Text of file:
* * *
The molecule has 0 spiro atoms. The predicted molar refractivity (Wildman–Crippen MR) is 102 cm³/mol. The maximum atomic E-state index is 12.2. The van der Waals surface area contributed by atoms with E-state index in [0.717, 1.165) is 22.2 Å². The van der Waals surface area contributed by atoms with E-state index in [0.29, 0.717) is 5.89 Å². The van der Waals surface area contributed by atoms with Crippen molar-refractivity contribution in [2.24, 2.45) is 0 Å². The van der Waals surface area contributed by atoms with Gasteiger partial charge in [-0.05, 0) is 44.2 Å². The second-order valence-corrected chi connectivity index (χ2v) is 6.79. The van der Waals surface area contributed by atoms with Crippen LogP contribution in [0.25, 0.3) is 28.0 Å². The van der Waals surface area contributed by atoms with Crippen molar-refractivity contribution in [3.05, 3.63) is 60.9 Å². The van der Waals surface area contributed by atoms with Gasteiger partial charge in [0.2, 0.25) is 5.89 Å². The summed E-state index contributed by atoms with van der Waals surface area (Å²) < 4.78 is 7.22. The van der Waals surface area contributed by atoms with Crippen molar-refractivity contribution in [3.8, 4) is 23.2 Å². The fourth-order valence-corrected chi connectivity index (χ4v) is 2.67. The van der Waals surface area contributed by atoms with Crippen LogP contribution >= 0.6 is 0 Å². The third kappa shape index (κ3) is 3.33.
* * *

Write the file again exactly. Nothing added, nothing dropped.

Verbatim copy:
The molecule has 0 spiro atoms. The predicted molar refractivity (Wildman–Crippen MR) is 102 cm³/mol. The maximum atomic E-state index is 12.2. The van der Waals surface area contributed by atoms with E-state index in [0.717, 1.165) is 22.2 Å². The van der Waals surface area contributed by atoms with E-state index in [0.29, 0.717) is 5.89 Å². The van der Waals surface area contributed by atoms with Crippen molar-refractivity contribution in [2.24, 2.45) is 0 Å². The van der Waals surface area contributed by atoms with Gasteiger partial charge in [-0.05, 0) is 44.2 Å². The second-order valence-corrected chi connectivity index (χ2v) is 6.79. The van der Waals surface area contributed by atoms with Crippen LogP contribution in [0.25, 0.3) is 28.0 Å². The van der Waals surface area contributed by atoms with Crippen molar-refractivity contribution in [3.05, 3.63) is 60.9 Å². The van der Waals surface area contributed by atoms with Gasteiger partial charge in [0.2, 0.25) is 5.89 Å². The summed E-state index contributed by atoms with van der Waals surface area (Å²) < 4.78 is 7.22. The van der Waals surface area contributed by atoms with Crippen molar-refractivity contribution in [3.8, 4) is 23.2 Å². The fourth-order valence-corrected chi connectivity index (χ4v) is 2.67. The van der Waals surface area contributed by atoms with Crippen LogP contribution >= 0.6 is 0 Å². The third kappa shape index (κ3) is 3.33.